Muse bassist Chris Wolstenholme trains with the Fire
The life of a touring musician can be a privileged but monotonous existence. Sure, there are concerts, parties and legions of screaming fans every day, but even at the highest levels of fame life on the road can become a bore or worse without some distraction.
For Chris Wolstenholme of British rock band Muse, it’s soccer that provides a welcome respite from the grind of buses, sound checks and backstage showers.
For a few years now the bassist and a few members of his band’s road crew have made it a point to find a professional team to play with in each of the cities they visit. Wolstenholme and company trained with the Fire on Thursday in Chicago, where the band will headline the Lollapalooza festival on Friday.
So what team does the nomadic Englishman support? Bolton Wanderers or Blackburn Rovers would seem appropriate, given his job description.
“I support Rotherham United,” said Woltenstone just prior to taking part in a five-a-side game that included Fire technical director and interim head coach Frank Klopas. “That’s the town I was born in and my dad and my grandparents were all fans, so I kind of drew the short straw, really.”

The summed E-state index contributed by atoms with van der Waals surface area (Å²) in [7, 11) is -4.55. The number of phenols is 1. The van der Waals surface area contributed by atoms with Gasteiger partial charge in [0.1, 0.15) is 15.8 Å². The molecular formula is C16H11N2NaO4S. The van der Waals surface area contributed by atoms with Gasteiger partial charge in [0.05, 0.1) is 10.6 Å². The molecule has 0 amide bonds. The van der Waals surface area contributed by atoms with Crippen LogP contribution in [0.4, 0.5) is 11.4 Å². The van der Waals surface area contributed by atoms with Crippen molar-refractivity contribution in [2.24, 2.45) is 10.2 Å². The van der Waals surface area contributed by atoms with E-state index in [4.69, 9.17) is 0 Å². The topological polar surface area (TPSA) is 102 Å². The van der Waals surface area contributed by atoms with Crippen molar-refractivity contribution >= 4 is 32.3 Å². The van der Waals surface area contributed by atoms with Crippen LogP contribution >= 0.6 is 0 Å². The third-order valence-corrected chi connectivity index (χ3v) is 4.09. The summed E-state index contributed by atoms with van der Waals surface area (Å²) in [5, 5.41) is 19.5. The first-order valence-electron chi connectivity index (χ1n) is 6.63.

Despite his love of a small-time club, being a global rock star now affords him the chance to play with the big boys, often on their home turf.
“We actually played a game at Stamford Bridge about two months ago which was incredible to play at,” said Wolstenhome. “It’s not really the type of ground you ever expect to have a kick-about on.”
Thursday’s kick-about at Toyota Park wasn’t Wolstenholme’s first at an MLS venue. Over the years he’s spent time on the pitch with FC Dallas and the Timbers. So is all this playing time paying off? Is the hulking, technically gifted bassist his band’s best soccer player?
“Yeah, without a doubt," he said. "But I’m the only football player in Muse!”
While he may dominate his bandmates, Wolstenholme admits that he has some distance to go before he catches up with the pros. He may be stage-ready but being match fit is something else entirely.
“I’ve not done a football training session since I was about 14 years old, so it’s quite amazing,” says Wolstenholme, “it just shows how fit these guys are. It kind of looks so easy, but it’s not at all. It’s very, very tiring.”